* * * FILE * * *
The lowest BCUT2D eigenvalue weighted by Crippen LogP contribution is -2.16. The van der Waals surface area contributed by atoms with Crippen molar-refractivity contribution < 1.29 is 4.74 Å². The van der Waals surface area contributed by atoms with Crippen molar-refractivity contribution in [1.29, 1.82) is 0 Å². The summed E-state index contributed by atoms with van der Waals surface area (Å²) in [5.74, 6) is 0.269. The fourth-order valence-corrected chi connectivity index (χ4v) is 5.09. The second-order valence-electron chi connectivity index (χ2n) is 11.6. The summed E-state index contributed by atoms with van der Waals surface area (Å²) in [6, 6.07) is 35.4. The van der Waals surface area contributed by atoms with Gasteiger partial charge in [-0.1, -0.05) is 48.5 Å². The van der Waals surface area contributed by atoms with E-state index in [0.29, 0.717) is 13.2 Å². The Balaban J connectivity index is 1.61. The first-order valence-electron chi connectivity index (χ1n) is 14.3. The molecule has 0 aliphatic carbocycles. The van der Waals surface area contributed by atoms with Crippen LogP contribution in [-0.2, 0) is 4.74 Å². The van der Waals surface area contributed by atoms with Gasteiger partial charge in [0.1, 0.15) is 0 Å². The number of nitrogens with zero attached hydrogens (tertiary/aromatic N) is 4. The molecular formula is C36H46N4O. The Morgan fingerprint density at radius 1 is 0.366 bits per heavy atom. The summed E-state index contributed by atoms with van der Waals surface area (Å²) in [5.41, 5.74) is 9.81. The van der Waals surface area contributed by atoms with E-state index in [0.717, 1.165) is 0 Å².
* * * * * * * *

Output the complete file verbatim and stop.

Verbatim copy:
The lowest BCUT2D eigenvalue weighted by Crippen LogP contribution is -2.16. The van der Waals surface area contributed by atoms with Crippen molar-refractivity contribution < 1.29 is 4.74 Å². The van der Waals surface area contributed by atoms with Crippen molar-refractivity contribution in [1.29, 1.82) is 0 Å². The summed E-state index contributed by atoms with van der Waals surface area (Å²) in [5.74, 6) is 0.269. The fourth-order valence-corrected chi connectivity index (χ4v) is 5.09. The second-order valence-electron chi connectivity index (χ2n) is 11.6. The summed E-state index contributed by atoms with van der Waals surface area (Å²) in [6, 6.07) is 35.4. The van der Waals surface area contributed by atoms with Gasteiger partial charge in [-0.1, -0.05) is 48.5 Å². The van der Waals surface area contributed by atoms with E-state index in [0.29, 0.717) is 13.2 Å². The Balaban J connectivity index is 1.61. The first-order valence-electron chi connectivity index (χ1n) is 14.3. The molecule has 0 aliphatic carbocycles. The van der Waals surface area contributed by atoms with Crippen LogP contribution in [-0.2, 0) is 4.74 Å². The van der Waals surface area contributed by atoms with Gasteiger partial charge in [0.1, 0.15) is 0 Å². The number of nitrogens with zero attached hydrogens (tertiary/aromatic N) is 4. The molecular formula is C36H46N4O. The Morgan fingerprint density at radius 1 is 0.366 bits per heavy atom. The summed E-state index contributed by atoms with van der Waals surface area (Å²) in [5.41, 5.74) is 9.81. The van der Waals surface area contributed by atoms with E-state index in [0.717, 1.165) is 0 Å².